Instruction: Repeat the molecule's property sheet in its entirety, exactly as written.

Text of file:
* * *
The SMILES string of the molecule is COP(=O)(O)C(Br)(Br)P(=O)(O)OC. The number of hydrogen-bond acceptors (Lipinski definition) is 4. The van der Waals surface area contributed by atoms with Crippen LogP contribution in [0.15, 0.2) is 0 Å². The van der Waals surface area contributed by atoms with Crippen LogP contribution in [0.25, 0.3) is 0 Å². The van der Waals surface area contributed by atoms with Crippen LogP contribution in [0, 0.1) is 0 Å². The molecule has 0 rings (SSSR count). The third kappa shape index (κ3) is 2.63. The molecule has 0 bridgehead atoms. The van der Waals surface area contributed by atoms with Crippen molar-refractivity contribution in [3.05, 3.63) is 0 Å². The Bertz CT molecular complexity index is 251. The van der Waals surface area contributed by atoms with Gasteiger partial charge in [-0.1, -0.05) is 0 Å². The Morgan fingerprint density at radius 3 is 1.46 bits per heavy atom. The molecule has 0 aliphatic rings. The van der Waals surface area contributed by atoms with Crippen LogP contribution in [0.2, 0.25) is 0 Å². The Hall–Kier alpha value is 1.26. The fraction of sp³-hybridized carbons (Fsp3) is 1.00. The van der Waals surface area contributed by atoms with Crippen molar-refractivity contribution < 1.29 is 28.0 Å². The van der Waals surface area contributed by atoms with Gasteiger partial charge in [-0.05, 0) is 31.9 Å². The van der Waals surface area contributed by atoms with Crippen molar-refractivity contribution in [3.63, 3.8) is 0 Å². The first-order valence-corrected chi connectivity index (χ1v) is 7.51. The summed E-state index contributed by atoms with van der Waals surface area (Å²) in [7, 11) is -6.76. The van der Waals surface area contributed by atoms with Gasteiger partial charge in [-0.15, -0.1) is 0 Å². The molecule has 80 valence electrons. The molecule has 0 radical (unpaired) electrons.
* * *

The SMILES string of the molecule is COP(=O)(O)C(Br)(Br)P(=O)(O)OC. The number of hydrogen-bond acceptors (Lipinski definition) is 4. The van der Waals surface area contributed by atoms with Crippen LogP contribution in [0.15, 0.2) is 0 Å². The van der Waals surface area contributed by atoms with Crippen LogP contribution in [0.25, 0.3) is 0 Å². The van der Waals surface area contributed by atoms with Crippen LogP contribution in [0, 0.1) is 0 Å². The molecule has 0 rings (SSSR count). The third kappa shape index (κ3) is 2.63. The molecule has 0 bridgehead atoms. The van der Waals surface area contributed by atoms with Crippen molar-refractivity contribution in [3.05, 3.63) is 0 Å². The Bertz CT molecular complexity index is 251. The van der Waals surface area contributed by atoms with Gasteiger partial charge in [-0.1, -0.05) is 0 Å². The Morgan fingerprint density at radius 3 is 1.46 bits per heavy atom. The molecule has 0 aliphatic rings. The van der Waals surface area contributed by atoms with Crippen LogP contribution in [0.2, 0.25) is 0 Å². The Hall–Kier alpha value is 1.26. The fraction of sp³-hybridized carbons (Fsp3) is 1.00. The van der Waals surface area contributed by atoms with Crippen molar-refractivity contribution < 1.29 is 28.0 Å². The van der Waals surface area contributed by atoms with Gasteiger partial charge in [-0.05, 0) is 31.9 Å². The van der Waals surface area contributed by atoms with Crippen molar-refractivity contribution in [3.63, 3.8) is 0 Å². The first-order valence-corrected chi connectivity index (χ1v) is 7.51. The summed E-state index contributed by atoms with van der Waals surface area (Å²) in [7, 11) is -6.76. The van der Waals surface area contributed by atoms with Gasteiger partial charge in [-0.15, -0.1) is 0 Å². The molecule has 80 valence electrons. The molecule has 0 radical (unpaired) electrons.